I don’t know if there was ever a time when you could believe what you saw on TV, but I know it’s never been as bad as it is now. At times it seems that there are more lies, distortions, and deliberate misinformation being broadcast than anything else.
Much of it is political. It has become acceptable in some quarters for public figures to lie about things that are easily disproved because the liar, who may even be a respected senior official, knows that he or she will never be challenged on air and that the average viewer has no way to determine the truth at the time.
It has also become common for misinformation to be propagated by commentators because their viewers watch only those channels that have the same political orientation that the viewer has. There is probably no more corrupting influence on a broadcaster than an audience that refuses to listen to other points of view.
A recent letter in the Sun stated that is was unfair that the coal industry receives so much criticism while the supporters of wind power weren’t criticized for the half million birds their generators killed every year. Some readers wrote me asking why people like I, who claim to be concerned about the environment, don’t take the wind industry to task for that slaughter.
Well, the main reason is because the half million number isn’t true. It’s very difficult to get accurate numbers, but according to a study in the National Academies Press, wind generators kill about 20,000 birds a year, primarily songbirds. However, even if they killed 10 times more, hundreds of millions of birds are killed each year when they fly into buildings, another 130 million are killed by high voltage wires, and nearly that many, we suspect, by cats.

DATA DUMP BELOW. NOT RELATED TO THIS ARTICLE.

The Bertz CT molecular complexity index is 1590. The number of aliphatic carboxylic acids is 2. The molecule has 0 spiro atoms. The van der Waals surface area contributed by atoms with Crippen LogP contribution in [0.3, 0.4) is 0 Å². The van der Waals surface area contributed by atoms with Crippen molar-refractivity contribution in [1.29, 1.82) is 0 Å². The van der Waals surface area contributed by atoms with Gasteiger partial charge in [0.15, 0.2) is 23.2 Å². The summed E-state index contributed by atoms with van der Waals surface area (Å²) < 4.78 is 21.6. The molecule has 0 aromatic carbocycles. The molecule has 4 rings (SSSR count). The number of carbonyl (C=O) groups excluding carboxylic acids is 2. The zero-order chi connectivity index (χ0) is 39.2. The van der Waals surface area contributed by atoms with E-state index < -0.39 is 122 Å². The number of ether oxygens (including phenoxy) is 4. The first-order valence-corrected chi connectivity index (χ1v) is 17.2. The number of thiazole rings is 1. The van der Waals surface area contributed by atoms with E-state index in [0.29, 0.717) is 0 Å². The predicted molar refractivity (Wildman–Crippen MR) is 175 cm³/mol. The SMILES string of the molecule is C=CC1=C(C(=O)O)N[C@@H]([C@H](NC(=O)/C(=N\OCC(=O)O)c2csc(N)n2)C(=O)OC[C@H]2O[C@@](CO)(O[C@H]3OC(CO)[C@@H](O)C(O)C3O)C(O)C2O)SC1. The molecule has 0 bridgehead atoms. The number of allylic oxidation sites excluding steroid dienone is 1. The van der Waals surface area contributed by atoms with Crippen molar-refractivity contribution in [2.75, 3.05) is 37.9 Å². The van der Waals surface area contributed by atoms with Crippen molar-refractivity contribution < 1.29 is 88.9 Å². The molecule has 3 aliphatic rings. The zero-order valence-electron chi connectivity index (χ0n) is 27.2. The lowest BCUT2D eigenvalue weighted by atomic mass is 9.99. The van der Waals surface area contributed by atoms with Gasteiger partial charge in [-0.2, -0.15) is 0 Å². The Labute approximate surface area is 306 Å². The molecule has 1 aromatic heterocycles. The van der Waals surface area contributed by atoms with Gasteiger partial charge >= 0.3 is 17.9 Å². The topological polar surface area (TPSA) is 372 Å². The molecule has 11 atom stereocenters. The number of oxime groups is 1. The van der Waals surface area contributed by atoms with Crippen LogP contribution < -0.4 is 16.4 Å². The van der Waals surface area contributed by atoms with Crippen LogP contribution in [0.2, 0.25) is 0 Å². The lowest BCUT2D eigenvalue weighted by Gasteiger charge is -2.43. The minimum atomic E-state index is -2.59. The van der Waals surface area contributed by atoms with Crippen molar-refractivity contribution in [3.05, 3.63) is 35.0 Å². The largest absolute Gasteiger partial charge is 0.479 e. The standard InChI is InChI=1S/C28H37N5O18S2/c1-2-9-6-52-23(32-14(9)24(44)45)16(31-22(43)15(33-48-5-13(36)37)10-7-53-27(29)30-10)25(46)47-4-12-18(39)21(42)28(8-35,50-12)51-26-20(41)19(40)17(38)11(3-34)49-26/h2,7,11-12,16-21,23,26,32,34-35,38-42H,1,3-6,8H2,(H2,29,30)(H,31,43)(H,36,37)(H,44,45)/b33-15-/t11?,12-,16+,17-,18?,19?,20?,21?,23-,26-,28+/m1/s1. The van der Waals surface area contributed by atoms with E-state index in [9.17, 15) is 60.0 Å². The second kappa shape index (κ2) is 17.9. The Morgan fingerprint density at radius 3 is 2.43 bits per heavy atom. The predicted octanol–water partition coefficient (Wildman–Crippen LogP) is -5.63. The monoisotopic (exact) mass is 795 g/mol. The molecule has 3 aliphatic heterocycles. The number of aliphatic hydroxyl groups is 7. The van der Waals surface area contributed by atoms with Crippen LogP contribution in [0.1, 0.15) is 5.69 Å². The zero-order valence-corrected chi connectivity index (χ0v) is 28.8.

The half million number is often quoted by Faux News, which calls wind turbines “bird blenders,” and was the estimate of a single biologist. They’re apparently not bothered by the massive destruction of warbler habitat by coal mines in West Virginia, the million birds that are killed each year in oil field production pits, or the fossil fuel caused climate change that is driving many bird species to extinction.
Having said that, I should tell you that I have many serious questions about wind turbines, like their longevity, maintenance costs, economic competitiveness with natural gas, and the lack of an adequate electrical grid. For one thing, they’re often sited stupidly, like when they put the nation’s oldest wind farm, in Altamont Pass in California, right in the middle of prime hunting and migratory territory for raptors. And while I think that Wind Turbine Syndrome is just another psychogenic illness, I personally find wind turbines too annoying to countenance.
Naperville no longer buys its electricity from Wall Street, but from the Illinois Municipal Electric Agency that has a diverse supply base to provide low, stable prices to its members. As a couple of readers suggest, they do indeed presently embrace wind generation. But they won’t for long if it proves expensive or unreliable. It’s not about birds; it’s about money.
We already have an ideal renewable energy source, the metal-cooled integral fast neutron reactor. If we replaced our 100 most polluting coal plants with nuclear reactors of any modern design we would substantially solve our emission and climate problems.
Yet the reason we will probably never do that is more fear mongering, distortions, and misinformation, this time from the political left. It is completely unjust to compare modern fourth generation reactors with things like the obsolete and incompetently operated reactors at Fukushima, yet they do it repeatedly. How can you call yourself a progressive if you don’t believe in progress?